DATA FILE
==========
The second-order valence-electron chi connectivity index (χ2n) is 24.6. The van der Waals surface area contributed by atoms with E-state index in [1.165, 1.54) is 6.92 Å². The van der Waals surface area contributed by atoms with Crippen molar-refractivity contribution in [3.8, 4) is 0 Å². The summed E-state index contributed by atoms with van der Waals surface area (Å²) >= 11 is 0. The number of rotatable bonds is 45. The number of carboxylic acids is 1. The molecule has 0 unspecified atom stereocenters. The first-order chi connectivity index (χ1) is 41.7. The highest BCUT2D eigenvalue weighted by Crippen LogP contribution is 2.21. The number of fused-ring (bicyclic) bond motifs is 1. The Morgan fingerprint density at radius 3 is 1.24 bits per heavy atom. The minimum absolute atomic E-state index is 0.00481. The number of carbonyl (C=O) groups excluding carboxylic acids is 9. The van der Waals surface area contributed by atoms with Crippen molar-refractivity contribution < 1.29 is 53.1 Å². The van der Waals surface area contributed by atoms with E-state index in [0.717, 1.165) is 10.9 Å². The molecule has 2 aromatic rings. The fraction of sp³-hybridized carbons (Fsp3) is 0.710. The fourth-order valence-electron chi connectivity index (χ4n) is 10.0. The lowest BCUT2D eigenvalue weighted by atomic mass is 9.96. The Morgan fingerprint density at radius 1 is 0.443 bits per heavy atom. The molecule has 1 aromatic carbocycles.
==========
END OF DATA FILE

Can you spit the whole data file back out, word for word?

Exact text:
The second-order valence-electron chi connectivity index (χ2n) is 24.6. The van der Waals surface area contributed by atoms with E-state index in [1.165, 1.54) is 6.92 Å². The van der Waals surface area contributed by atoms with Crippen molar-refractivity contribution in [3.8, 4) is 0 Å². The summed E-state index contributed by atoms with van der Waals surface area (Å²) >= 11 is 0. The number of rotatable bonds is 45. The number of carboxylic acids is 1. The molecule has 0 unspecified atom stereocenters. The first-order chi connectivity index (χ1) is 41.7. The highest BCUT2D eigenvalue weighted by Crippen LogP contribution is 2.21. The number of fused-ring (bicyclic) bond motifs is 1. The Morgan fingerprint density at radius 3 is 1.24 bits per heavy atom. The minimum absolute atomic E-state index is 0.00481. The number of carbonyl (C=O) groups excluding carboxylic acids is 9. The van der Waals surface area contributed by atoms with Crippen molar-refractivity contribution < 1.29 is 53.1 Å². The van der Waals surface area contributed by atoms with E-state index in [0.717, 1.165) is 10.9 Å². The molecule has 2 aromatic rings. The fraction of sp³-hybridized carbons (Fsp3) is 0.710. The fourth-order valence-electron chi connectivity index (χ4n) is 10.0. The lowest BCUT2D eigenvalue weighted by atomic mass is 9.96. The Morgan fingerprint density at radius 1 is 0.443 bits per heavy atom. The molecule has 1 aromatic carbocycles.